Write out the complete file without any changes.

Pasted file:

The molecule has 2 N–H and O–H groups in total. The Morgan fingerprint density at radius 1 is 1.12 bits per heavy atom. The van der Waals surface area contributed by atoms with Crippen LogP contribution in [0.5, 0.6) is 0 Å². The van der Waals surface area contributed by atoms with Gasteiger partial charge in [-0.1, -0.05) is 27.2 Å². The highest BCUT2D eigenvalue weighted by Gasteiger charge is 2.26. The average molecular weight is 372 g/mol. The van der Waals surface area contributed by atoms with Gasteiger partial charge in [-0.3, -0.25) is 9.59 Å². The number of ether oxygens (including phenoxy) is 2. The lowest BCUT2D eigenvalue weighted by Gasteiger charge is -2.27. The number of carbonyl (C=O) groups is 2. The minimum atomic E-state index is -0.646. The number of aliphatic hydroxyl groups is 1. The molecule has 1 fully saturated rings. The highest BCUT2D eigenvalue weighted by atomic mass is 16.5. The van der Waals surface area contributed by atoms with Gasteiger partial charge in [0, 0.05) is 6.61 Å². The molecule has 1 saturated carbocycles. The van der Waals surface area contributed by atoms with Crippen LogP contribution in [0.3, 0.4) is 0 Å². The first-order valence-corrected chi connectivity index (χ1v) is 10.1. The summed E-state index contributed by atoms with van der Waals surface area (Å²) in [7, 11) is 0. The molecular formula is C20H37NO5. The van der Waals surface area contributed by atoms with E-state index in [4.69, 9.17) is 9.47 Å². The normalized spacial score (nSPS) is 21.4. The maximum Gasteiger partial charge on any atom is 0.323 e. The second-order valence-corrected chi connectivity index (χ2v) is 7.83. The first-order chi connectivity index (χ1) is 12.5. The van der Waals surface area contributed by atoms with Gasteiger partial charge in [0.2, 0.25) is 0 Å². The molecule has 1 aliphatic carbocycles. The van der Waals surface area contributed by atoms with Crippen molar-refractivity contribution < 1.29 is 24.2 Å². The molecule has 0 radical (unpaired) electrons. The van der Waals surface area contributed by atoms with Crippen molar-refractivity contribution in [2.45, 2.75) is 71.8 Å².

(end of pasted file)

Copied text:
The molecule has 2 N–H and O–H groups in total. The Morgan fingerprint density at radius 1 is 1.12 bits per heavy atom. The van der Waals surface area contributed by atoms with Crippen LogP contribution in [0.5, 0.6) is 0 Å². The van der Waals surface area contributed by atoms with Gasteiger partial charge in [-0.1, -0.05) is 27.2 Å². The highest BCUT2D eigenvalue weighted by Gasteiger charge is 2.26. The average molecular weight is 372 g/mol. The van der Waals surface area contributed by atoms with Gasteiger partial charge in [-0.3, -0.25) is 9.59 Å². The number of ether oxygens (including phenoxy) is 2. The lowest BCUT2D eigenvalue weighted by Gasteiger charge is -2.27. The number of carbonyl (C=O) groups is 2. The minimum atomic E-state index is -0.646. The number of aliphatic hydroxyl groups is 1. The molecule has 1 fully saturated rings. The highest BCUT2D eigenvalue weighted by atomic mass is 16.5. The van der Waals surface area contributed by atoms with Gasteiger partial charge in [0, 0.05) is 6.61 Å². The molecule has 1 saturated carbocycles. The van der Waals surface area contributed by atoms with Crippen LogP contribution in [0.3, 0.4) is 0 Å². The first-order valence-corrected chi connectivity index (χ1v) is 10.1. The summed E-state index contributed by atoms with van der Waals surface area (Å²) in [7, 11) is 0. The molecular formula is C20H37NO5. The van der Waals surface area contributed by atoms with E-state index in [4.69, 9.17) is 9.47 Å². The normalized spacial score (nSPS) is 21.4. The maximum Gasteiger partial charge on any atom is 0.323 e. The second-order valence-corrected chi connectivity index (χ2v) is 7.83. The first-order chi connectivity index (χ1) is 12.5. The van der Waals surface area contributed by atoms with Gasteiger partial charge in [0.2, 0.25) is 0 Å². The molecule has 1 aliphatic carbocycles. The van der Waals surface area contributed by atoms with Crippen molar-refractivity contribution < 1.29 is 24.2 Å². The molecule has 0 radical (unpaired) electrons. The van der Waals surface area contributed by atoms with Crippen molar-refractivity contribution in [2.45, 2.75) is 71.8 Å².